The opinion of the court was delivered by: WEXLER
This is an action brought under 42 U.S.C. § 1983. Defendant has moved to dismiss on the ground that the complaint fails to state a claim for relief under that statute as interpreted by the Supreme Court in Parratt v. Taylor, 451 U.S. 527, 101 S. Ct. 1908, 68 L. Ed. 2d 420 (1981).
Defendant Miklas is a state trooper employed by the New York State Police Department.
Plaintiff makes the following allegations, which for the limited purpose of deciding this motion we will regard as true. On June 12, 1983, an unidentified state trooper shouted at the people in a parking lot, ordering them to park their cars. Plaintiff, who was seated in a vehicle, moved the vehicle. Plainitff was then arrested for operating a vehicle while intoxicated. Plaintiff was then handcuffed to a chair. Plaintiff asked why he had been arrested. Defendant Miklas told plaintiff to "shut up", and pretended to be preparing to punch plaintiff. Plaintiff asked Miklas if Miklas was going to hit him. Miklas used abusive language, grabbed plaintiff by the ears, and banged the back of plaintiff's head against a soda vending machine several times. Miklas walked out of the room. Out of frustration, plaintiff swung the chair to which he was shackled. Miklas returned, threw plaintiff to the ground, and stepped on plaintiff's neck, causing plaintiff to be unable to breathe. Another state trooper, defendant "John Doe", joined in the attack on the plaintiff. Both continued to stomp on plaintiff. Plaintiff was then handcuffed to a hook on the floor. Plaintiff was asked to take a breathalyzer test, but refused. Plaintiff was taken to a hospital, x-rayed, and had a cast put on his broken arm. Miklas swore to an accusatory instrument charging plaintiff with violation of N.Y. Vehicle & Traffic Law § 1192(2) and (3), which prohibits operation of a motor vehicle by a person who is intoxicated or who has .10 of one per centum by weight of alcohol in his blood. Miklas knew that the accusation was false, and acted with malice. The case was subsequently dismissed by court order.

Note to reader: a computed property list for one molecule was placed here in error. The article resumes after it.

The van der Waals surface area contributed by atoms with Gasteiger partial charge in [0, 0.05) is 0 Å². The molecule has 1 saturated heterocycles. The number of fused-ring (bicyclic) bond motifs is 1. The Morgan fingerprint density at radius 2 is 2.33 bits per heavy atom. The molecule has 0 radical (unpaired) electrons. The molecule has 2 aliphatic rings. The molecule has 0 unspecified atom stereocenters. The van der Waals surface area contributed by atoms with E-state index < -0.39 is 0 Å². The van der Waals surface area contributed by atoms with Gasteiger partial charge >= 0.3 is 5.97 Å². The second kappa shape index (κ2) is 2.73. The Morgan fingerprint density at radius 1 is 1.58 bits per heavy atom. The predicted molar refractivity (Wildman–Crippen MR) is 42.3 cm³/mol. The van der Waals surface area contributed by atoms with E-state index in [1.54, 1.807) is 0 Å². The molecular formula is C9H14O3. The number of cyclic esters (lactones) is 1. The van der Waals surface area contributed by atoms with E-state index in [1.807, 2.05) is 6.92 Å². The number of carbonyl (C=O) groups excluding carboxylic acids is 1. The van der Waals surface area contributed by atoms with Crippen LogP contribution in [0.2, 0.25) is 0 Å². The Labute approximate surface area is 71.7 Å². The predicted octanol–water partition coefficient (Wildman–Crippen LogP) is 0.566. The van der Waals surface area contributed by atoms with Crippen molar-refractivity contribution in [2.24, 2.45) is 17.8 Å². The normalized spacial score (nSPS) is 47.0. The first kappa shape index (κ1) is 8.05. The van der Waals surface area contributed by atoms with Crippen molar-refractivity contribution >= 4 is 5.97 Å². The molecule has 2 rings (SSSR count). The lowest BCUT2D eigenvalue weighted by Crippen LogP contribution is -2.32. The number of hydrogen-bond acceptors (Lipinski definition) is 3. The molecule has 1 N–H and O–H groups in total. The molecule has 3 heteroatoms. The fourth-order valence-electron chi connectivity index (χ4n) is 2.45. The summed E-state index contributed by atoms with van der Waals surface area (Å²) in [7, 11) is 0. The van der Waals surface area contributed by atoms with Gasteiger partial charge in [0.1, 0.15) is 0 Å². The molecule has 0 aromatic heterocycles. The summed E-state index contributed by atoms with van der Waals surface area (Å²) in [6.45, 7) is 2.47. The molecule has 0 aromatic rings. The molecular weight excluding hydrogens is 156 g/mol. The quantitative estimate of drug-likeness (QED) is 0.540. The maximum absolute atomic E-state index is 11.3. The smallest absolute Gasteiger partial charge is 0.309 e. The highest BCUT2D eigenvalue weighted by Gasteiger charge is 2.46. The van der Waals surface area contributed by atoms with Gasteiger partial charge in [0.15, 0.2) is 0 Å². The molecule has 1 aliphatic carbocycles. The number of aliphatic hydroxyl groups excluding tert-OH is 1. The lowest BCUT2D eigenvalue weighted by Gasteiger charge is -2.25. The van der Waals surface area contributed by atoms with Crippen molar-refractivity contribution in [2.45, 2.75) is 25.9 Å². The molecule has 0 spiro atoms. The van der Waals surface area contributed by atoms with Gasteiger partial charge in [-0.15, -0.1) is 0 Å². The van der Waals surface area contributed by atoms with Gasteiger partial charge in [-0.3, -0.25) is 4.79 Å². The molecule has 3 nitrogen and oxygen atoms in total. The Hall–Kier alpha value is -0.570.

In Parratt v. Taylor, 451 U.S. 527, 101 S. Ct. 1908, 68 L. Ed. 2d 420 (1981), the Supreme Court held that a prisoner's loss of property, allegedly caused by the random unauthorized negligent failure of prison personnel to follow normal procedures for the receipt of mail packages, did not give rise to a claim for relief under 42 U.S.C. § 1983, given the existence of adequate state law tort remedies. The Court reasoned that, although the complaint properly alleged or could be construed as properly alleging that the defendant prison officials deprived plaintiff of property through action under color of state law, the alleged deprivation did not occur without due process, since (1) the state could not have provided any pre-deprivation process, given the fact that the deprivation resulted from random unauthorized acts rather than from established state procedures, and (2) the state did provide an adequate post-deprivation tort law remedy.
In Logan v. Zimmerman Brush Co., 455 U.S. 422, 102 S. Ct. 1148, 71 L. Ed. 2d 265 (1982), the Court held that the termination of an employment discrimination claim, arising from the state's failure to convene a hearing in timely fashion, constituted a taking of property without due process, notwithstanding the fact that the claimant could arguably have sued the state under state tort law for damages arising from the state's negligence in failing to convene a hearing. The Court emphasized that Logan, unlike Parratt, involved an established state procedure rather than a random unauthorized act by a state employee.
In Hudson v. Palmer, 468 U.S. 517, 104 S. Ct. 3194, 82 L. Ed. 2d 393 (1984), the Court held that an alleged intentional unauthorized deprivation of a prisoner's property by a prison guard did not give rise to a claim for relief under 42 U.S.C. § 1983, given the existence of adequate post-deprivation state tort law remedies, on the ground that Parratt applies to intentional as well as negligent random unauthorized deprivations of property.
In Conway v. Village of Mount Kisco, 758 F.2d 46, 48 (2d Cir. 1985), the Court stated that "in both Hudson and Parratt the [Supreme] Court carefully limits its holding to special situations involving deprivations of property". The Second Circuit therefore refused to apply the Parratt and Hudson doctrines to an action for malicious prosecution.
The instant case involves alleged deprivations of liberty rather than property. Consequently, we are compelled by the Conway decision to hold that the instant complaint states a claim for relief under 42 U.S.C. § 1983, notwithstanding the fact that plaintiff has not alleged that the state could have prevented the alleged actions by defendants, and notwithstanding the possibility that there may ...